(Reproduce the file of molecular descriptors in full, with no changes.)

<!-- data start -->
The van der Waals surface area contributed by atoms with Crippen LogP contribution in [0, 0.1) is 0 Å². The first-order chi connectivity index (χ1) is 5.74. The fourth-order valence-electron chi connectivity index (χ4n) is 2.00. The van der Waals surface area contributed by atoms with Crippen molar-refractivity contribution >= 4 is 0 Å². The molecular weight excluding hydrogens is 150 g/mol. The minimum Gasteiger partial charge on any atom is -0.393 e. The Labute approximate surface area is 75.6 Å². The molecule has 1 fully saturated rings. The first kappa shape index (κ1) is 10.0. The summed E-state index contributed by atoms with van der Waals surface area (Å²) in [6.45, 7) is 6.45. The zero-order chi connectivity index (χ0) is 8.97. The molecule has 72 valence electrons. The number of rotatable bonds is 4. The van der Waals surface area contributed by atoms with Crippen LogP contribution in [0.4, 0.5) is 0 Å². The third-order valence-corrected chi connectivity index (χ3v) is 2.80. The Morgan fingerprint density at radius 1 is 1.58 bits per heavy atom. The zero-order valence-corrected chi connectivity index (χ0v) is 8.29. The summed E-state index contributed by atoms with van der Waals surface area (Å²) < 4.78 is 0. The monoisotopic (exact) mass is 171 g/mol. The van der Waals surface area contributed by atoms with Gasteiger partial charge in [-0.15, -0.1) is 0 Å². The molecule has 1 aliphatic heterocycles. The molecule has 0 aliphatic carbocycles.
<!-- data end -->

The van der Waals surface area contributed by atoms with Crippen LogP contribution in [0, 0.1) is 0 Å². The first-order chi connectivity index (χ1) is 5.74. The fourth-order valence-electron chi connectivity index (χ4n) is 2.00. The van der Waals surface area contributed by atoms with Crippen molar-refractivity contribution >= 4 is 0 Å². The molecular weight excluding hydrogens is 150 g/mol. The minimum Gasteiger partial charge on any atom is -0.393 e. The Labute approximate surface area is 75.6 Å². The molecule has 1 fully saturated rings. The first kappa shape index (κ1) is 10.0. The summed E-state index contributed by atoms with van der Waals surface area (Å²) in [6.45, 7) is 6.45. The zero-order chi connectivity index (χ0) is 8.97. The molecule has 72 valence electrons. The number of rotatable bonds is 4. The van der Waals surface area contributed by atoms with Crippen LogP contribution in [0.4, 0.5) is 0 Å². The third-order valence-corrected chi connectivity index (χ3v) is 2.80. The Morgan fingerprint density at radius 1 is 1.58 bits per heavy atom. The zero-order valence-corrected chi connectivity index (χ0v) is 8.29. The summed E-state index contributed by atoms with van der Waals surface area (Å²) < 4.78 is 0. The monoisotopic (exact) mass is 171 g/mol. The van der Waals surface area contributed by atoms with Gasteiger partial charge in [-0.15, -0.1) is 0 Å². The molecule has 1 aliphatic heterocycles. The molecule has 0 aliphatic carbocycles.